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Let's Have Thanksgiving All Year Long



What do you think of when you hear the word Thanksgiving? For many, this word instantly brings up images of turkey, pumpkin pie, or special family traditions. In the midst of the festivities, many will take a moment to express appreciation for what is important.

It's great to have a holiday in which we stop and give thanks once a year. However, we can benefit even more from practicing “thanksgiving” throughout the year. Research shows that consistent gratitude practice has a positive impact on mental and physical health.

Gratitude is the practice of reflecting on the positives and allowing yourself to experience positive emotions, including appreciation, joy, and satisfaction. There are many ways to practice gratitude. Journaling at the end of the day, making a point to notice and appreciate the small things, and discussing what we appreciate are examples of practicing gratitude. There are also many structured gratitude exercises that can be found online.

Many people have asked me what kind of gratitude exercise is the best. The simple answer is this:

The best gratitude exercise is the one that you will do.

Despite having great intentions, many do not consistently practice healthy behaviors. Research shows that even after experiencing positive effects, people often stop their gratitude practice after several weeks. Why is this? When we are doing well we don’t think about self-care and maintaining mental health. It’s easy to let those things slide, and there are rarely immediate consequences of this slacking. Therefore, finding a practice you are likely to stick with is crucial.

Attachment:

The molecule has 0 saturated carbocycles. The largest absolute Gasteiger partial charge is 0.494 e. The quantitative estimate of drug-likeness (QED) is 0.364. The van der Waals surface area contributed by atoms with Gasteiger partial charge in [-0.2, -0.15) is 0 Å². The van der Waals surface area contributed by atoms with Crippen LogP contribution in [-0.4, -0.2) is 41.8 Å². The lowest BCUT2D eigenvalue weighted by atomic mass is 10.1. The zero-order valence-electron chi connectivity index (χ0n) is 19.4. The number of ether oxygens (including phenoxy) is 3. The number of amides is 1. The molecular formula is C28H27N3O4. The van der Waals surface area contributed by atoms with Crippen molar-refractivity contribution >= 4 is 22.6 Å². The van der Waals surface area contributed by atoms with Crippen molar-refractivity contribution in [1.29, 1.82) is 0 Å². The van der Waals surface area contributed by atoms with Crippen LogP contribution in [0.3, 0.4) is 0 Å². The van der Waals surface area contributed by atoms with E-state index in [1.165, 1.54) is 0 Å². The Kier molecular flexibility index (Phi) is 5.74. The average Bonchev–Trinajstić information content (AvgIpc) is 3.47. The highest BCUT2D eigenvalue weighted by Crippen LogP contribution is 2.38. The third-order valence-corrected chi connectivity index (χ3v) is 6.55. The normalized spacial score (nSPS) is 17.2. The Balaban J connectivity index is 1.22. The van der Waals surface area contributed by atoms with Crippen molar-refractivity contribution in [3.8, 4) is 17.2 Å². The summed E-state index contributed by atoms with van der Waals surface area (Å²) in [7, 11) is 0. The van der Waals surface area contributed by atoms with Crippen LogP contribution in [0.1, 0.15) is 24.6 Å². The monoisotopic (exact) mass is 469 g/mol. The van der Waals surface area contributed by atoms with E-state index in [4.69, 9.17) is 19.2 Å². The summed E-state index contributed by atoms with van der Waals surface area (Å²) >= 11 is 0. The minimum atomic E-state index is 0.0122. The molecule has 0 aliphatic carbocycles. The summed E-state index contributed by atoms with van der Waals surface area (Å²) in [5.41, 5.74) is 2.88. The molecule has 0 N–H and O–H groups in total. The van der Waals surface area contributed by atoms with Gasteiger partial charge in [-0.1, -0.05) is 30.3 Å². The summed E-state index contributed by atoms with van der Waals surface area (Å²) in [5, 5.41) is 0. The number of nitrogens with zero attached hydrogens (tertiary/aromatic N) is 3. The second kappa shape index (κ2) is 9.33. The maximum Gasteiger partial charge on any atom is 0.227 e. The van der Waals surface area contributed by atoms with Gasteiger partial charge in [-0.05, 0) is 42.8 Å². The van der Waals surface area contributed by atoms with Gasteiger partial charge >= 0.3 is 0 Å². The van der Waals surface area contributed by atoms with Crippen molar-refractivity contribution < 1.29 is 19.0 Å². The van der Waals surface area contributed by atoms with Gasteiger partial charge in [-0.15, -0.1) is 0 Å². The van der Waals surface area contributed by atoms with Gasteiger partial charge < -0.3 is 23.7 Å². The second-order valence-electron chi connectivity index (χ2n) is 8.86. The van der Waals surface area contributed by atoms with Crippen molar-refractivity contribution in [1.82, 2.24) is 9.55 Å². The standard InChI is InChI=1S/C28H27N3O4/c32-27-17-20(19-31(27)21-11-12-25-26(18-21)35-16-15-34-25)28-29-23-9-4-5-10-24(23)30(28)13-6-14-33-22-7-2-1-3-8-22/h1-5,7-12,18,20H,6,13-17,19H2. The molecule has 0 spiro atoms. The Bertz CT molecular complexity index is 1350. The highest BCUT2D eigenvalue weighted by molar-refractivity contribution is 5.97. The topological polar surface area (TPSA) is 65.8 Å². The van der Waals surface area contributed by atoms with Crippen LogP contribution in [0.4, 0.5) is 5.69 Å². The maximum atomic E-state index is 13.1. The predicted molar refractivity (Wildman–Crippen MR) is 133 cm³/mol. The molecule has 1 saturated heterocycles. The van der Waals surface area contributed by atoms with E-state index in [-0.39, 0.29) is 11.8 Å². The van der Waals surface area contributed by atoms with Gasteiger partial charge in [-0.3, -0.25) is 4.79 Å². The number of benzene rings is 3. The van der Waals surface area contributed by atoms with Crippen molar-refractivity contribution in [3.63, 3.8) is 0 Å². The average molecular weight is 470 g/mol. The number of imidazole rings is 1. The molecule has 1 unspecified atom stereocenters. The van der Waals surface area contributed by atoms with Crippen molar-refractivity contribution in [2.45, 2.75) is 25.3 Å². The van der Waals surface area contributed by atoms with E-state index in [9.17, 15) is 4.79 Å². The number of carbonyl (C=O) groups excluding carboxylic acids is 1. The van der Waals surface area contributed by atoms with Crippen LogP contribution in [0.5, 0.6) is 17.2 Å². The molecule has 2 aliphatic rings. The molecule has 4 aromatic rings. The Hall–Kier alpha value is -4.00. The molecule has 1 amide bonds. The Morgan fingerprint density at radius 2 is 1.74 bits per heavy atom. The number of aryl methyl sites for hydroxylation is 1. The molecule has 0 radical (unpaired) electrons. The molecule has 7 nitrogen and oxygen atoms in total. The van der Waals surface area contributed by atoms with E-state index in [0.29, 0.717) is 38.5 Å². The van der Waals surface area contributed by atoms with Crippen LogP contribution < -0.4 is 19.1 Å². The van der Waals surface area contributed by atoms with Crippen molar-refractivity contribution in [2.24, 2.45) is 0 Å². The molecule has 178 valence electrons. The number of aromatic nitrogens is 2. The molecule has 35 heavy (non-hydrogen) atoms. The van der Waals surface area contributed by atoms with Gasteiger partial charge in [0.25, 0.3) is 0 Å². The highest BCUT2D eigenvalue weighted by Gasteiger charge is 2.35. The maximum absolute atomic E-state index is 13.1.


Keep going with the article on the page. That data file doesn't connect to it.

Why practice gratitude? Science shows that our brains have a “negativity bias.” This means that we pay more attention to negative or threatening information rather than positive information. This negativity bias can help keep us safe and avoid negative consequences, but it is harmful to mental health. By practicing gratitude, you can help offset your brain’s negativity bias and increase positive emotions, which will translate to better mental health.

With gratitude practice, specific is better than general. Family, health, and friends are commonly appreciated during Thanksgiving. When practicing gratitude, focusing on specific areas will produce stronger positive emotions and lead to better outcomes. You can take a general concept and make it more specific. For example, are you thankful for friends? Notice one thing a friend did that made you feel loved and appreciated. Think deeply about what makes you feel thankful for this friend. Do you feel a broad thankfulness about nature? Notice something beautiful in nature such as a flower blooming, and take a moment to reflect and truly appreciate that. Are you thankful for your health? Think about what you are able to do because of your health, and truly appreciate what your body can do.

Are you ready to have Thanksgiving all year long? Try taking five minutes a day to practice gratitude.  The results will be more valuable than turkey or pumpkin pie.

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About the Author

Julia Becker

Julia Becker

 

 Dr. Becker is a licensed psychologist with a private practice in Waco, TX. She provides counseling to adults and adolescents dealing with depression, anxiety, relationship concerns, and life stress. Dr. Becker is passionate about helping others, and she believes that counseling is beneficial for anyone who desires to have a happier, healthier, and more fulfilling life. You can reach her by visiting her websiteblog or Facebook page

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